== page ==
When Valentin Anaya noticed his son had a fondness for music, he enrolled the high school student in a music class at Socorro High, only to find that the boy had been absent almost 40 times in the middle of the first semester.
Valentin “Gogo” Anaya, a junior, has autism, and his father said he did not respond verbally to the call, so the teachers did not mark him as present.
“It was very difficult to get her proper services,” Elder Anaya said in a recent interview. “In Socorro, even though we’re only 120 km from Albuquerque, it’s like Siberia because we don’t have the kind of resources the city has in terms of personnel or training.”
Parents hope complications like these in New Mexico public school classrooms will become less common with the opening of the Ombud’s Office for Special Education.
The New Mexico Developmental Disorders Council, a council two-thirds of its members with developmental disabilities, opened office Wednesday after a bill was passed in the 2021 regular legislative session that provided for funding of $ 250,000 for the hiring of a mediator. The role is to advocate and mediate between parents and schools on special education.
Michelle Tregembo, former vice principal of Volcano Vista High School, was appointed ombudsman by the board – on which Anaya sits as a family member – in June, and in an interview last week she said she was receiving already calls from families and educators.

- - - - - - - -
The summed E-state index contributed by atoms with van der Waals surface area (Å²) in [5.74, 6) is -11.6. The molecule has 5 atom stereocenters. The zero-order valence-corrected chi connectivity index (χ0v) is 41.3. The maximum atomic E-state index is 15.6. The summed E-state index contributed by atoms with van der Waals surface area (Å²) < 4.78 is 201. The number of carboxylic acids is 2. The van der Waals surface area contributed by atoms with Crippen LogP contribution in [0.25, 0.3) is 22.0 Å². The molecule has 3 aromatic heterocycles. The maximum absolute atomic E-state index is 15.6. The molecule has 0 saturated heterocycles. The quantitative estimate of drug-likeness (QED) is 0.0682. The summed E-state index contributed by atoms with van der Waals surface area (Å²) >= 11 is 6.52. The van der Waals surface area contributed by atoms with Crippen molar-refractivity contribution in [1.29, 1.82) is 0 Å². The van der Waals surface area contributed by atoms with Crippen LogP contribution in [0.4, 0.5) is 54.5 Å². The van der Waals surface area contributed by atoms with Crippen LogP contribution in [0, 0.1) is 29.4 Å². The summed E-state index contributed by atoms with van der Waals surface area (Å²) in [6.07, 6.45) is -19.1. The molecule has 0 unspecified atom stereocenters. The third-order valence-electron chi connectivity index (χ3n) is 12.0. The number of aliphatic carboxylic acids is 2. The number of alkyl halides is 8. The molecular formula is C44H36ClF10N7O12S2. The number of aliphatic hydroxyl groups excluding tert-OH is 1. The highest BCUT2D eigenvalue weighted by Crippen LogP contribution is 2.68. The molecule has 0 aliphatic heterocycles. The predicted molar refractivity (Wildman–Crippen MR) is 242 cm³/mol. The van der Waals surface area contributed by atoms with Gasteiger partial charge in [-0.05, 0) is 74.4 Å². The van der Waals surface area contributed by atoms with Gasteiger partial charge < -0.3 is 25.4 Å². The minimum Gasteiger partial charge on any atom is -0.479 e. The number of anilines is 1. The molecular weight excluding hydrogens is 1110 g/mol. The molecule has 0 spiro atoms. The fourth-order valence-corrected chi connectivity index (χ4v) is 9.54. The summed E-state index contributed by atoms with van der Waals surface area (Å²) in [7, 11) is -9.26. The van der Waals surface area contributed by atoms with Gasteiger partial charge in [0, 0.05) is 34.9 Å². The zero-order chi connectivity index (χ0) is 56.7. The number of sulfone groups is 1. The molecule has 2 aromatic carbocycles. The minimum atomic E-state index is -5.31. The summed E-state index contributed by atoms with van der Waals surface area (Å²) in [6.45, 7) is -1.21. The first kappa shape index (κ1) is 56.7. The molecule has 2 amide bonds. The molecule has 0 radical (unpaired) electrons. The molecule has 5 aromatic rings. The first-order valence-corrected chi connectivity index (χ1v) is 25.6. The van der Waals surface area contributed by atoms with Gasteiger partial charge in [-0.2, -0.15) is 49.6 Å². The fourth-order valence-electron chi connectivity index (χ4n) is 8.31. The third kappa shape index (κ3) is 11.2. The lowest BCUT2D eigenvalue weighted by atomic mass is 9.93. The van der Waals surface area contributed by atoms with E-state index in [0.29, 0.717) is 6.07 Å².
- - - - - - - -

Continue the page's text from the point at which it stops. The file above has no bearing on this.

Tregembo has worked in special education in New Mexico for 25 years. A key concern on the ground is the lack of retention and hiring, made worse by the pandemic, she said.
Even students with disabilities who share a diagnosis “don’t have the same behaviors or needs,” which is why schools need more teachers and teaching assistants trained in special education, she said.
An analysis by New Mexico State University in September showed that nearly 300 special education teaching positions statewide remained vacant at the start of the school year, representing 28% of all vacancies this fall. The state also saw 280 vacancies for special education assistants.
“I want [parents] to know that they have someone in their corner, ”Tregembo said. “We will also provide systemic support. “
Tregembo’s role will be to attend individualized education plan meetings, investigate complaints, and help decipher state and federal laws surrounding special education rights.
The new office will also collect data to better identify areas of special education that need revision in different districts.
New Mexico Developmental Disorders Board Director Alice Liu McCoy said the request for help with special education issues will likely exceed the office’s capacity and require more funding from the state to the to come up.
The council has high hopes of recruiting regional directors, hiring more staff and training volunteers so that there is an advocate in each district, McCoy said.
“Absolutely one person is not enough,” McCoy said. “We have a lot of advocacy organizations that have done this work across the state in different areas. But no one has tried to be there statewide.”
In 2018, the late Justice Sarah Singleton ruled that the state was failing in its obligations to certain groups of students to provide adequate education, including students with disabilities.
In 2020, students with disabilities made up 15% of state graduates and they had the lowest graduation rate of any group at 66.4%, according to data from the Department of Public Education.
McCoy said having a statewide ombudsperson could be essential in helping schools and the public education department meet their responsibilities.
Elder Anaya said, “What excites me the most is that there will be answers for the parents who live in Magdalena, who live in the small communities across the state.”